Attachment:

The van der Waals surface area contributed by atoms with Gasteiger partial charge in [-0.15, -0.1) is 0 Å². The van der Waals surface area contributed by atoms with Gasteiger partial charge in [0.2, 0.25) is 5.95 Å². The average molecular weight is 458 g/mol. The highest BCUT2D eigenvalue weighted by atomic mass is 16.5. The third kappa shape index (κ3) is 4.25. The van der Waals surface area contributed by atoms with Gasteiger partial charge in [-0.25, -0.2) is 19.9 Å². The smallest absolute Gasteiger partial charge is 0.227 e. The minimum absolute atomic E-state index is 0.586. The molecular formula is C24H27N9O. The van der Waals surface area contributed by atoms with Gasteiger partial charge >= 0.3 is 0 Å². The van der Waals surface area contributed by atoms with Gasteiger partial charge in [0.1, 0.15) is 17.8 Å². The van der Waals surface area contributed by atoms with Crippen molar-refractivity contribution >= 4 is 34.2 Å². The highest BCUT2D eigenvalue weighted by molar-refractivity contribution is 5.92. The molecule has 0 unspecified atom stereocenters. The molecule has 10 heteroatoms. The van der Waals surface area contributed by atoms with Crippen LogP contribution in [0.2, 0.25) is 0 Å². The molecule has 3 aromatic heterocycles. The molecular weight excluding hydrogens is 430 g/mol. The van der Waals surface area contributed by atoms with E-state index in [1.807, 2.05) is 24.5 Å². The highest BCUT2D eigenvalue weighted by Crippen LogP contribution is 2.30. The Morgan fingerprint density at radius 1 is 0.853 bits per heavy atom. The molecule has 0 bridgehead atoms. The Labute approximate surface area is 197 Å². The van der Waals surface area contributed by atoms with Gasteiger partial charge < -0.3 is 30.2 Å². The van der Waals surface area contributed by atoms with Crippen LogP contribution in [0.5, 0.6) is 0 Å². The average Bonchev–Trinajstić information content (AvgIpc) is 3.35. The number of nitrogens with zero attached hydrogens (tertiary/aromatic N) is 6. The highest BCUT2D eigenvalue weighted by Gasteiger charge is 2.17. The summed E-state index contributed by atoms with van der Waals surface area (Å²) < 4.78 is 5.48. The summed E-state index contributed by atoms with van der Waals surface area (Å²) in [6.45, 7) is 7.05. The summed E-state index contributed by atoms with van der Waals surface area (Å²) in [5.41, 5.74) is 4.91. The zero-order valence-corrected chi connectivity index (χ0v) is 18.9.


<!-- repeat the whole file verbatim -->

The van der Waals surface area contributed by atoms with Gasteiger partial charge in [-0.15, -0.1) is 0 Å². The van der Waals surface area contributed by atoms with Gasteiger partial charge in [0.2, 0.25) is 5.95 Å². The average molecular weight is 458 g/mol. The highest BCUT2D eigenvalue weighted by atomic mass is 16.5. The third kappa shape index (κ3) is 4.25. The van der Waals surface area contributed by atoms with Gasteiger partial charge in [-0.25, -0.2) is 19.9 Å². The smallest absolute Gasteiger partial charge is 0.227 e. The minimum absolute atomic E-state index is 0.586. The molecular formula is C24H27N9O. The van der Waals surface area contributed by atoms with Gasteiger partial charge >= 0.3 is 0 Å². The van der Waals surface area contributed by atoms with Gasteiger partial charge in [0.1, 0.15) is 17.8 Å². The van der Waals surface area contributed by atoms with Crippen molar-refractivity contribution >= 4 is 34.2 Å². The highest BCUT2D eigenvalue weighted by molar-refractivity contribution is 5.92. The molecule has 0 unspecified atom stereocenters. The molecule has 10 heteroatoms. The van der Waals surface area contributed by atoms with Crippen LogP contribution in [0.2, 0.25) is 0 Å². The molecule has 3 aromatic heterocycles. The molecular weight excluding hydrogens is 430 g/mol. The van der Waals surface area contributed by atoms with E-state index in [1.807, 2.05) is 24.5 Å². The highest BCUT2D eigenvalue weighted by Crippen LogP contribution is 2.30. The Morgan fingerprint density at radius 1 is 0.853 bits per heavy atom. The molecule has 0 bridgehead atoms. The Labute approximate surface area is 197 Å². The van der Waals surface area contributed by atoms with Gasteiger partial charge < -0.3 is 30.2 Å². The van der Waals surface area contributed by atoms with Crippen LogP contribution in [0.5, 0.6) is 0 Å². The average Bonchev–Trinajstić information content (AvgIpc) is 3.35. The number of nitrogens with zero attached hydrogens (tertiary/aromatic N) is 6. The highest BCUT2D eigenvalue weighted by Gasteiger charge is 2.17. The summed E-state index contributed by atoms with van der Waals surface area (Å²) < 4.78 is 5.48. The summed E-state index contributed by atoms with van der Waals surface area (Å²) in [6.45, 7) is 7.05. The summed E-state index contributed by atoms with van der Waals surface area (Å²) in [5.41, 5.74) is 4.91. The zero-order valence-corrected chi connectivity index (χ0v) is 18.9.